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Freeland can't be found on any map. Close to Greenland and Iceland, it's a former Scandinavian colony that lies just below the Arctic Circle and gives shelter to some 60,000 souls scattered across four small islands. The Freelanders, like most island people, live by fishing and, like all good northerners, love to drink. Lately, however, their children have been fishing less and drinking more, and quite a few have taken up hard drugs. This is the social crisis that Hannibal Hannibalsson, the President of Freeland, has to address in his campaign for reelection. "I believe now," Hannibal declares, "as I have always believed, that Freeland is the true world-light and if we remain faithful to ourselves we're the one true good hope of this troubled planet—the one true good hope!" Hannibal's childhood friend Eggert Oddason, our narrator, is somewhat more cynical, adhering to the duty developed "over a literary career spanning three decades and forty-nine books, to rail against my country and countrymen." Like most political pundits, Eggert starts with public issues but is more interested in private lives, and we soon learn how Hannibal managed his climb to the top and just how much it cost him and his friends—Eggert not least of all—for him to get there. A record of women shared and stolen takes up much of the story, as does a weird mystical quest for the "Freeland Saga"—the ancient Freelandic epic poem whose possession by Iceland is a constantly simmering provocation. But it is hard to find much surprise in such an obvious election-year allegory, and it is harder still to see why such epic treatment was required.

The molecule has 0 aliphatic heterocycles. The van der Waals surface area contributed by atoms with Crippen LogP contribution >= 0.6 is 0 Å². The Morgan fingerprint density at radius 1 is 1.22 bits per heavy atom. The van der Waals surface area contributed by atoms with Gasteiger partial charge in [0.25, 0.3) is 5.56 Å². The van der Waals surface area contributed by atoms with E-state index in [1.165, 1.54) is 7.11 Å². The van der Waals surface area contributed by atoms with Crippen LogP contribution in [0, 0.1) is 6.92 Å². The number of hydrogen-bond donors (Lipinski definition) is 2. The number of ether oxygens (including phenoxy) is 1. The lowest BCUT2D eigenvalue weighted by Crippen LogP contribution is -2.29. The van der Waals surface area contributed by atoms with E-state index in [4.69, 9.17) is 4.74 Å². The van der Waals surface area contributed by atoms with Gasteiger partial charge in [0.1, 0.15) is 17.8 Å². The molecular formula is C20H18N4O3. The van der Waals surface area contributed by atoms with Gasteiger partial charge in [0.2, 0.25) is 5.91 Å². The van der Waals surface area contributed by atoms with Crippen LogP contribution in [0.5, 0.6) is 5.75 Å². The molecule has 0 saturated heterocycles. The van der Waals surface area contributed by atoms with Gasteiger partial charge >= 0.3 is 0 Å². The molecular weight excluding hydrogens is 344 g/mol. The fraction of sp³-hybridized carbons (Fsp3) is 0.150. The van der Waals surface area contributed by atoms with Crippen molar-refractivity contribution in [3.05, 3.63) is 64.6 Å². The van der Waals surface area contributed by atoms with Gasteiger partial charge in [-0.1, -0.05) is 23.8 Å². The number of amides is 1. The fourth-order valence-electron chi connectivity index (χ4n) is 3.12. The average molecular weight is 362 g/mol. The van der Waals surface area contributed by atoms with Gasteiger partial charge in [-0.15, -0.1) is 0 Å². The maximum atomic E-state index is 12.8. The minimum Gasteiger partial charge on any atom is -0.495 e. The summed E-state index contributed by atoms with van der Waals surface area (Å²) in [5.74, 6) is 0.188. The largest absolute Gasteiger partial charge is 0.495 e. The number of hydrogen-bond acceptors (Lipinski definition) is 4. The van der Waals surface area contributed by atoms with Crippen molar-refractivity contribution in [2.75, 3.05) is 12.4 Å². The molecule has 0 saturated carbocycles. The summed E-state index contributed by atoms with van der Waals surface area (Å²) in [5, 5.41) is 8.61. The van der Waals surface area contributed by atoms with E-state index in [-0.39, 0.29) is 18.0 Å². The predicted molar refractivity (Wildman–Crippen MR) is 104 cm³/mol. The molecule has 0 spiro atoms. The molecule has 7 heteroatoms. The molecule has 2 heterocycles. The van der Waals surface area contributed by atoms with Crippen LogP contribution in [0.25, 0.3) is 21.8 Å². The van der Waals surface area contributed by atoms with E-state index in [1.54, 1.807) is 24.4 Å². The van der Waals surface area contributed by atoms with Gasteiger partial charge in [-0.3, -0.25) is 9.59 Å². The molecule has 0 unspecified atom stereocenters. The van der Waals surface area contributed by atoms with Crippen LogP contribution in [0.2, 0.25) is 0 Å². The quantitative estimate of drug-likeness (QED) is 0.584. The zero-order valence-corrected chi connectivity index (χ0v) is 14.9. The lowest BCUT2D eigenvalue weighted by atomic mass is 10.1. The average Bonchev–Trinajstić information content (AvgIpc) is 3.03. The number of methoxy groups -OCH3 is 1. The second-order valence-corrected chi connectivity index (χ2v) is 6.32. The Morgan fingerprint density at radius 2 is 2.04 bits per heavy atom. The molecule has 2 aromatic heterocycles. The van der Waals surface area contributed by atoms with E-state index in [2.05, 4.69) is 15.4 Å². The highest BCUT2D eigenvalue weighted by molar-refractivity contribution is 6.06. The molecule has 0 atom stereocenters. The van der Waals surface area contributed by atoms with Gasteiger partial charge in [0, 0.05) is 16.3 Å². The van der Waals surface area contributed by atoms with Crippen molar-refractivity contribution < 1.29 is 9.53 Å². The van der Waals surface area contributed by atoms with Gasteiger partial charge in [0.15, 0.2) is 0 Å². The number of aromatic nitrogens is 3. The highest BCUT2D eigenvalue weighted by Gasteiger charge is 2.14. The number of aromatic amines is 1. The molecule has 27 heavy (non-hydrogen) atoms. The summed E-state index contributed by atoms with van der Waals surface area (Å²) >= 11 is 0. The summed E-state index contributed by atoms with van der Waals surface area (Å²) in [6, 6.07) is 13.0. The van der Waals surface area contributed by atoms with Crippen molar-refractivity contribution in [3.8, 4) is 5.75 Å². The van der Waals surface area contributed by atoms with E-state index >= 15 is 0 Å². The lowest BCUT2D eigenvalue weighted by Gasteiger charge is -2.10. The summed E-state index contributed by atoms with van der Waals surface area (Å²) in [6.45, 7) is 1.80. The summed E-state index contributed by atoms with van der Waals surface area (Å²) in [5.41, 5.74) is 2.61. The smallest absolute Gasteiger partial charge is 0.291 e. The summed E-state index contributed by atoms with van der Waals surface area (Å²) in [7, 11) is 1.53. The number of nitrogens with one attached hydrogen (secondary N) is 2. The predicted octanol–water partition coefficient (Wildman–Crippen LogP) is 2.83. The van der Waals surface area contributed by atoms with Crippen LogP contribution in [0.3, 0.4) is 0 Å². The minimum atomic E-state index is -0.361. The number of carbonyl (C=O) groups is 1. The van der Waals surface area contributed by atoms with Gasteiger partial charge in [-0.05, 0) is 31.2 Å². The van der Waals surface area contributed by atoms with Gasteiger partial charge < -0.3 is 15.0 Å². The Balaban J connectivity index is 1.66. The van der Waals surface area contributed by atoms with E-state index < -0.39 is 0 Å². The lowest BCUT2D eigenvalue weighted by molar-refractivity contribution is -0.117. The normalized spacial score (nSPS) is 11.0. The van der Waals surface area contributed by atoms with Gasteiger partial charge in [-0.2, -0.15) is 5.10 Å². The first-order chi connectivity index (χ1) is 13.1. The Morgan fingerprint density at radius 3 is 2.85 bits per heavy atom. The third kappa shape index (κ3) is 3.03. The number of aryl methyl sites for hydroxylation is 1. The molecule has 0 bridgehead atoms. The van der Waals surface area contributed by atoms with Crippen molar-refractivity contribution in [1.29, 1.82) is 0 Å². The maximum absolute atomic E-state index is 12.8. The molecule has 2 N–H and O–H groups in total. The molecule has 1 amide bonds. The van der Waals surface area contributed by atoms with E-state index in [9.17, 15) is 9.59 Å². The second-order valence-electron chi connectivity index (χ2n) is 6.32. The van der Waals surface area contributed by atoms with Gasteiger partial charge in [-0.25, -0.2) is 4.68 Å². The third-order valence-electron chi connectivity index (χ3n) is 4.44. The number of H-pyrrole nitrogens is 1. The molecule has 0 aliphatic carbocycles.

Skillfully crafted and conceived, but far too long and obvious.